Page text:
Here’s to letting change change me.

Featured image is “Sage Advice” by Randy Heinitz, licensed under CC BY 2.0

W’ab Wednesday: Ritual purity or ridiculous purity?

AKA “Yes, Netjer wants you to wear deodorant.”

When I first became Kemetic, I was obsessed with ritual purity. I was dedicated to being as ritually pure in all things as possible. I was more than a little misguided. I read somewhere that the processed chemicals present in my body washes and shampoos were technically ritually impure. I ditched my cheap grocery store products and sprung for goat’s milk soap and all-natural shampoos and conditioners. I entirely changed my daily bathing routine and offered it to the gods. I felt wonderful; I felt as though I carried some kind of purity with me wherever I went. And in the event that I had to put something on my body that included something deemed ritually impure (read: synthetic or derived from a waste product), I waited until after all rituals were finished.

This unfortunately included deodorant.

Thanks to the magic of air conditioning and cold winter climate, I never had a problem going without deodorant in shrine. Senut isn’t a particularly lengthy ritual, and my shrine never got particularly hot. I found myself feeling not-so-fresh during a few online ritual simulcasts, but since those were attended at a distance, I didn’t mind. Then I went to the House of Netjer’s annual Wep Ronpet Retreat for the first time. In August. Where many rituals took place without air conditioning.

Let me just apologize now to anyone who sat next to me during those rituals.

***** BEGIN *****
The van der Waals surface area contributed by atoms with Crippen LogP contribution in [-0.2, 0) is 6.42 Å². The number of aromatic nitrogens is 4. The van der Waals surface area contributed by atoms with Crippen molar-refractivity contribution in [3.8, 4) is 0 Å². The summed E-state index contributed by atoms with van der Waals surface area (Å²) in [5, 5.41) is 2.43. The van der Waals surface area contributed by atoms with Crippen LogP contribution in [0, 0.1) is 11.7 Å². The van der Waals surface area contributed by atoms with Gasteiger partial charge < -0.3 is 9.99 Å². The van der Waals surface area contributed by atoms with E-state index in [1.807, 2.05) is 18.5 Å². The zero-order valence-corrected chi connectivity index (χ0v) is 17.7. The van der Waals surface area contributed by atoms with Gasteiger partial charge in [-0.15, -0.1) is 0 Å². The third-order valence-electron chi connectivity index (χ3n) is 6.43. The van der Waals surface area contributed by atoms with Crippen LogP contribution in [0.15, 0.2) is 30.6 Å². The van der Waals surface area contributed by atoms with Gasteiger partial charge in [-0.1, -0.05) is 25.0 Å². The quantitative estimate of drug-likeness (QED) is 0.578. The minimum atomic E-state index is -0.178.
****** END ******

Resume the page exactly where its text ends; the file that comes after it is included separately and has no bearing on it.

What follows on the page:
Eventually I took up the priesthood as a full-time w’ab priest, which meant I spent more time in shrine, more frequently. I started working full time, and also enrolled in graduate school. The time I had to spend washing up for shrine, doing the rites, and then attending to my own physical self-care, became limited. I started to skip moisturizing because I couldn’t fit it into my routine. I ignored my skincare routines. Effectively, I was avoiding anything that I would have to postpone until after shrine, because my time and energy were more limited.

I started feeling stressed out and neglected, and I wondered whether the gods really cared if I put body lotion on in between finishing my purification in the shower, and starting Their rituals. It would keep my legs from itching, and being distracted by constant dry skin sounded like a detriment to purity to me. I tried it out. When the gods didn’t come screaming from Their shrines, I wondered out loud at Them whether They would mind if I fit my missing self-care in between purification and ritual. Their answer surprised me.

To summarize what They said: attending to oneself is a kind of purification too. It doesn’t do the gods any good if you walk around feeling crappy because you spent so much time in shrine that you didn’t get to pluck your eyebrows, or if your skin dries out and you spend so much time scratching your shins furiously that you start bleeding. Sometimes sacrifice is necessary. Sometimes, giving something up or making serious changes to our routine can bring us closer to the gods. And sometimes, it’s just a roadblock to doing real, important work. Or it makes us smelly and our neighbors uncomfortable.

The moral of the story is that the point of ritual purity is to avoid carrying unnecessary dirt and ickiness into the presence of the gods, both physically and metaphysically. Obsessing over ritual purity to the point where you start directly bringing these things into the presence of the gods is entirely counterproductive. Wash up before shrine, but don’t let it get in the way of living or being presentable for the ritual. Learn from my mistakes.

B is for Beautiful.

(Forgive me for the sort of semi-stream-of-consciousness ramble that this is — I have lots of complicated thoughts about beauty and purity and ma’at, and this is my best attempt at getting them out in a readable, coherent stream.)

When I think of ritual purity, I always think first of the beauty of ritual: the candlelight, the curls of incense in the air, the hushed illumination of the gods’ images.

Ma’at and purity aren’t always beautiful, though. Sometimes purity means getting your hands dirty to get them clean again. Sometimes ma’at means pain.